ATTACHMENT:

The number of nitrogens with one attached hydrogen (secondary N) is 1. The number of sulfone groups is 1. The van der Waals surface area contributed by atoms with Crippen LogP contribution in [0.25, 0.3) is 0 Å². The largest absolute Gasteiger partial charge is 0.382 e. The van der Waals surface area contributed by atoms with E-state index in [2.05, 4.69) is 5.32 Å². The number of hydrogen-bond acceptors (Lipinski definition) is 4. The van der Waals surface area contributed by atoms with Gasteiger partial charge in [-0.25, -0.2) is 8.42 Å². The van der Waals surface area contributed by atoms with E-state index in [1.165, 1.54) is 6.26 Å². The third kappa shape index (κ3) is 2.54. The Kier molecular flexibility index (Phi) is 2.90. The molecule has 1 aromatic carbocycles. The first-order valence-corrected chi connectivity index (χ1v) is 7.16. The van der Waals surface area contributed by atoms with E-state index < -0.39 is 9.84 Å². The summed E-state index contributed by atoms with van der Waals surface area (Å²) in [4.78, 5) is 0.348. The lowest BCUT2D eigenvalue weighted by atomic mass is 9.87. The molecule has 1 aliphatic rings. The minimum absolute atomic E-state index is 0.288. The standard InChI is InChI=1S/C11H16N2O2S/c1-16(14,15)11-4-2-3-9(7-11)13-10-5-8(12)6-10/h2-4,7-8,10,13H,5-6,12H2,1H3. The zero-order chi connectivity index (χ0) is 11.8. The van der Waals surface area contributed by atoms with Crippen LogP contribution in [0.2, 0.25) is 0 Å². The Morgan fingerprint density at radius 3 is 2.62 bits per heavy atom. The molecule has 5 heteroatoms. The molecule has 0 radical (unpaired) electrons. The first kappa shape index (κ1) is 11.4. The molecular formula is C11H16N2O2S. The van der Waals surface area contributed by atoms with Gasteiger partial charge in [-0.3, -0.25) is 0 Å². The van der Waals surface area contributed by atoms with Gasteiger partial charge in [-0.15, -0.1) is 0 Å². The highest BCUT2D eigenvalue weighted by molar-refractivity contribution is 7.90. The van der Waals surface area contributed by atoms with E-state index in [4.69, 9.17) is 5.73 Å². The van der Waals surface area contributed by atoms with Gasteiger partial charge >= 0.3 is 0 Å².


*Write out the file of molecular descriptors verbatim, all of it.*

The number of nitrogens with one attached hydrogen (secondary N) is 1. The number of sulfone groups is 1. The van der Waals surface area contributed by atoms with Crippen LogP contribution in [0.25, 0.3) is 0 Å². The largest absolute Gasteiger partial charge is 0.382 e. The van der Waals surface area contributed by atoms with E-state index in [2.05, 4.69) is 5.32 Å². The number of hydrogen-bond acceptors (Lipinski definition) is 4. The van der Waals surface area contributed by atoms with Gasteiger partial charge in [-0.25, -0.2) is 8.42 Å². The van der Waals surface area contributed by atoms with E-state index in [1.165, 1.54) is 6.26 Å². The third kappa shape index (κ3) is 2.54. The Kier molecular flexibility index (Phi) is 2.90. The molecule has 1 aromatic carbocycles. The first-order valence-corrected chi connectivity index (χ1v) is 7.16. The van der Waals surface area contributed by atoms with E-state index < -0.39 is 9.84 Å². The summed E-state index contributed by atoms with van der Waals surface area (Å²) in [4.78, 5) is 0.348. The lowest BCUT2D eigenvalue weighted by atomic mass is 9.87. The molecule has 1 aliphatic rings. The minimum absolute atomic E-state index is 0.288. The standard InChI is InChI=1S/C11H16N2O2S/c1-16(14,15)11-4-2-3-9(7-11)13-10-5-8(12)6-10/h2-4,7-8,10,13H,5-6,12H2,1H3. The zero-order chi connectivity index (χ0) is 11.8. The van der Waals surface area contributed by atoms with Crippen LogP contribution in [0.2, 0.25) is 0 Å². The Morgan fingerprint density at radius 3 is 2.62 bits per heavy atom. The molecule has 5 heteroatoms. The molecule has 0 radical (unpaired) electrons. The first kappa shape index (κ1) is 11.4. The molecular formula is C11H16N2O2S. The van der Waals surface area contributed by atoms with Gasteiger partial charge in [-0.3, -0.25) is 0 Å². The van der Waals surface area contributed by atoms with Gasteiger partial charge in [-0.15, -0.1) is 0 Å². The highest BCUT2D eigenvalue weighted by molar-refractivity contribution is 7.90. The van der Waals surface area contributed by atoms with E-state index in [4.69, 9.17) is 5.73 Å². The van der Waals surface area contributed by atoms with Gasteiger partial charge >= 0.3 is 0 Å².